faustian.empire said:
CGI-Quality said:

Because you're crossing lines now, I'd like a detailed explanation of this history you speak of. Then I'd also like for you to explain how the African American community "would love to become the ruling class"? Based on what? When has BLM ever expressed such a desire?

Because you're crossing lines now, I'd like a detailed explanation of this history you speak of.

ok,my bad.I will be more vigilant from now on.

About the History,Culture for different Religions,Ethnic groups,Racial groups differ in a country and around the world.You can see this in different Social norms,Religion,Wealth,etc.

Because of the Income Gaps between the White and Black Community and also divorces and Fatherless upbringing of children in the Black Community,the Children are not brought up with the right values which leads to drugs,gangs,unemployment,violence,etc - This would happen to any community going through these afflictions.Which is what builds the reputation of the community.The Stereotype reinforces itself and follows a negative loop

A similar situation can be seen in the middle east where,Terrorism leads to even more terrorism.Which built the reputation of the Middle East as an unsafe place.

Then I'd also like for you to explain how the African American community "would love to become the ruling class"? Based on what?

Well in Sociology relating to a multi-religious,multi-ethnic,multi-racial society.

There is always a fight between groups as to who will dominate.No multl-cultural society ever is EQUAL in history.there is always one group dominating the other group.

In America,White Europeans are the Ruling Class no matter what anybody says that it is an equal country for everyone.

According to Sociology,there can never be equality.

So in America,it can be either White dominating Hispanics and blacks,or the other way around.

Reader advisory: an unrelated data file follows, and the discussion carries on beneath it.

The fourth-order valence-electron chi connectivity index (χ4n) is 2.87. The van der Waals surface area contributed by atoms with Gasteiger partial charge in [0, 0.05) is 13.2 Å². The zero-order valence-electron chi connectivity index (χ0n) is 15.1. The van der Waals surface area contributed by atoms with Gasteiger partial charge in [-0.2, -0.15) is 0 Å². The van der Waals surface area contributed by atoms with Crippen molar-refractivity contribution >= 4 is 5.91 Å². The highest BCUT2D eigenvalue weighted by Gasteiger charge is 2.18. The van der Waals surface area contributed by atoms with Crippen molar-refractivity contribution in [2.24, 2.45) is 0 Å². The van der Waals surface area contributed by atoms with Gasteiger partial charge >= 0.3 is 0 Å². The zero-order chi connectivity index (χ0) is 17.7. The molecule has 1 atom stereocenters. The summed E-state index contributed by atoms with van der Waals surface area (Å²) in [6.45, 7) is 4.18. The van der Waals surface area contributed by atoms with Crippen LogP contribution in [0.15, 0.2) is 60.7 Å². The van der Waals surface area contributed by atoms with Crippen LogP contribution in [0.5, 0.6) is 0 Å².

You did not fulfill the major request. What historical event(s) within African American community justify the many police interactions with them? In regard to what statistics (and then how it compares to statistics with other races)? I'm not asking as a user, I'm asking as a moderator. Your posts are obviously offensive and to potentially avoid action taken against you, I need answers on how these things have justifications. What is the history, in the United States, regarding African Americans, in a nutshell.

That second part is also just a guess. Without another party having said "power", you will never know which side wants what. So, there is no point in making absolute statements based on "but one side has it, so all sides would want it". Beyond that, the United States is comprised of more than Black, Hispanic, and White.

Last edited by CGI-Quality - on 21 February 2022

                                                                                                                                                           

I view BLM as an overall positive movement due to bringing more awareness of police brutality, along with resulting in some real-world changes due to it.



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CGI-Quality said:
pokoko said:

The entire premise of BLM--that black lives "matter" less than other lives--is flawed.  

When has this ever been the premise behind BLM? I'm talking as a movement (we're separating the message from the media).

I think that statement is accurate albeit poorly worded.

The phrase "Black Lives Matter" is a protest or rebuttal against the idea that black lives are not treated as equally valuable in our society. It is to say "Society places less value on black lives, and we wish to fight against this". 

As for whether or not this is accurate assessment depends in part on the metrics you use to make that call, but through my experiences, it seems to be at least somewhat accurate. 



sundin13 said:
CGI-Quality said:

When has this ever been the premise behind BLM? I'm talking as a movement (we're separating the message from the media).

I think that statement is accurate albeit poorly worded.

The phrase "Black Lives Matter" is a protest or rebuttal against the idea that black lives are not treated as equally valuable in our society. It is to say "Society places less value on black lives, and we wish to fight against this". 

As for whether or not this is accurate assessment depends in part on the metrics you use to make that call, but through my experiences, it seems to be at least somewhat accurate. 

BLM, as I understand it, is a black lives matter, too instead of black lives matter less theme. It's to cover the idea that, while black lives have mattered less (in the eyes of police interactions and other racially unequal truths), the movement to the forefront of consciousness is simply to state: "hey, we're humans too".